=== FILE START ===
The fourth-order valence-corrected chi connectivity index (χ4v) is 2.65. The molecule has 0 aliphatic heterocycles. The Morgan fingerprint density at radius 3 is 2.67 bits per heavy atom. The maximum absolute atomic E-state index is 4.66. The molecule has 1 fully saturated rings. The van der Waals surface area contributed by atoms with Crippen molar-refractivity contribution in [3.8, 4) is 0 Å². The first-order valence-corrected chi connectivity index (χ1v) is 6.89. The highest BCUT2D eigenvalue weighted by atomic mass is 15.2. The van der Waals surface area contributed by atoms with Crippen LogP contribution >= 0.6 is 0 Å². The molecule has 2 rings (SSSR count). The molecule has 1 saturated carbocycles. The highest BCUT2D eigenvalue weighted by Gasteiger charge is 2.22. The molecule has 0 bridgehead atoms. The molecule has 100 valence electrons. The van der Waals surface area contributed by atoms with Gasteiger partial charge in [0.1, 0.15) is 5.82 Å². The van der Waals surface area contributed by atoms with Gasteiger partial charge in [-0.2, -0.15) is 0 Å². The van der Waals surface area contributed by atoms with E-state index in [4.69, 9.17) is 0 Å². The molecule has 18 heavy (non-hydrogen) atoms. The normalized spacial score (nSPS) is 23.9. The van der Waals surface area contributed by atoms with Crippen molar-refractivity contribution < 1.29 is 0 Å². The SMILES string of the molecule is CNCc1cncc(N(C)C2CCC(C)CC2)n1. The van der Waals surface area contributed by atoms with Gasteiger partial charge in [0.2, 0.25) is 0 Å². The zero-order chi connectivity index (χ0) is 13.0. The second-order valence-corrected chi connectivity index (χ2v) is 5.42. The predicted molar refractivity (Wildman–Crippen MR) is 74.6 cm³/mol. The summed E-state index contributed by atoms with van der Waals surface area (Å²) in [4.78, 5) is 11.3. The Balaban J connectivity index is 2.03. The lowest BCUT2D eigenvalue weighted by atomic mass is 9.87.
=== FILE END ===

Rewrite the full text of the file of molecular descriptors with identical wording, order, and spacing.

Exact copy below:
The fourth-order valence-corrected chi connectivity index (χ4v) is 2.65. The molecule has 0 aliphatic heterocycles. The Morgan fingerprint density at radius 3 is 2.67 bits per heavy atom. The maximum absolute atomic E-state index is 4.66. The molecule has 1 fully saturated rings. The van der Waals surface area contributed by atoms with Crippen molar-refractivity contribution in [3.8, 4) is 0 Å². The first-order valence-corrected chi connectivity index (χ1v) is 6.89. The highest BCUT2D eigenvalue weighted by atomic mass is 15.2. The van der Waals surface area contributed by atoms with Crippen LogP contribution >= 0.6 is 0 Å². The molecule has 2 rings (SSSR count). The molecule has 1 saturated carbocycles. The highest BCUT2D eigenvalue weighted by Gasteiger charge is 2.22. The molecule has 0 bridgehead atoms. The molecule has 100 valence electrons. The van der Waals surface area contributed by atoms with Gasteiger partial charge in [0.1, 0.15) is 5.82 Å². The van der Waals surface area contributed by atoms with Gasteiger partial charge in [-0.2, -0.15) is 0 Å². The van der Waals surface area contributed by atoms with E-state index in [4.69, 9.17) is 0 Å². The molecule has 18 heavy (non-hydrogen) atoms. The normalized spacial score (nSPS) is 23.9. The van der Waals surface area contributed by atoms with Crippen molar-refractivity contribution < 1.29 is 0 Å². The SMILES string of the molecule is CNCc1cncc(N(C)C2CCC(C)CC2)n1. The van der Waals surface area contributed by atoms with Gasteiger partial charge in [0.2, 0.25) is 0 Å². The zero-order chi connectivity index (χ0) is 13.0. The second-order valence-corrected chi connectivity index (χ2v) is 5.42. The predicted molar refractivity (Wildman–Crippen MR) is 74.6 cm³/mol. The summed E-state index contributed by atoms with van der Waals surface area (Å²) in [4.78, 5) is 11.3. The Balaban J connectivity index is 2.03. The lowest BCUT2D eigenvalue weighted by atomic mass is 9.87.